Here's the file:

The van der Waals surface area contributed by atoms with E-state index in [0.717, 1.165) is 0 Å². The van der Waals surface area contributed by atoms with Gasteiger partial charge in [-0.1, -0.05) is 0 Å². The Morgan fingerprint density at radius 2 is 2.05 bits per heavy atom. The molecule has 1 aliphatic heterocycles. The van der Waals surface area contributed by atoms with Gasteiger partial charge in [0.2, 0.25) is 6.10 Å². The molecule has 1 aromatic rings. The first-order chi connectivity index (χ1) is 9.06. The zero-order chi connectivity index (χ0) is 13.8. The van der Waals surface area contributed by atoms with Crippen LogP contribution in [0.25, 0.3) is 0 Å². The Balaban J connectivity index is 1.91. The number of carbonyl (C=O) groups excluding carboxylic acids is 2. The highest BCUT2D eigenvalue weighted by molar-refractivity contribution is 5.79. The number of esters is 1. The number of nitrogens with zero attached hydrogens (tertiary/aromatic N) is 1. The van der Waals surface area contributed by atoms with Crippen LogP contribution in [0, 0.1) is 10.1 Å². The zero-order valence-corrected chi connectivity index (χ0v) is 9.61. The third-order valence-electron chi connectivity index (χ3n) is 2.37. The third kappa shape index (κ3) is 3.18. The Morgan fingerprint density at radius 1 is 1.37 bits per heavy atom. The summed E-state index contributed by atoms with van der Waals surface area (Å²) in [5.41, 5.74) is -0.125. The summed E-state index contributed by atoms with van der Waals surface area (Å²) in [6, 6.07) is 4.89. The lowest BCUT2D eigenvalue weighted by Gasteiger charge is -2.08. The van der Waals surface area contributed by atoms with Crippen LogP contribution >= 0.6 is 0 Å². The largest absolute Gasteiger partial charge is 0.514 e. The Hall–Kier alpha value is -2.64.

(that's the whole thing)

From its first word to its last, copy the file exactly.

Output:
The van der Waals surface area contributed by atoms with E-state index in [0.717, 1.165) is 0 Å². The van der Waals surface area contributed by atoms with Gasteiger partial charge in [-0.1, -0.05) is 0 Å². The Morgan fingerprint density at radius 2 is 2.05 bits per heavy atom. The molecule has 1 aliphatic heterocycles. The van der Waals surface area contributed by atoms with Gasteiger partial charge in [0.2, 0.25) is 6.10 Å². The molecule has 1 aromatic rings. The first-order chi connectivity index (χ1) is 9.06. The zero-order chi connectivity index (χ0) is 13.8. The van der Waals surface area contributed by atoms with Crippen LogP contribution in [0.25, 0.3) is 0 Å². The Balaban J connectivity index is 1.91. The number of carbonyl (C=O) groups excluding carboxylic acids is 2. The highest BCUT2D eigenvalue weighted by molar-refractivity contribution is 5.79. The number of esters is 1. The number of nitrogens with zero attached hydrogens (tertiary/aromatic N) is 1. The van der Waals surface area contributed by atoms with Crippen LogP contribution in [0, 0.1) is 10.1 Å². The zero-order valence-corrected chi connectivity index (χ0v) is 9.61. The third-order valence-electron chi connectivity index (χ3n) is 2.37. The third kappa shape index (κ3) is 3.18. The Morgan fingerprint density at radius 1 is 1.37 bits per heavy atom. The summed E-state index contributed by atoms with van der Waals surface area (Å²) in [5.41, 5.74) is -0.125. The summed E-state index contributed by atoms with van der Waals surface area (Å²) in [6, 6.07) is 4.89. The lowest BCUT2D eigenvalue weighted by Gasteiger charge is -2.08. The van der Waals surface area contributed by atoms with Crippen LogP contribution >= 0.6 is 0 Å². The largest absolute Gasteiger partial charge is 0.514 e. The Hall–Kier alpha value is -2.64.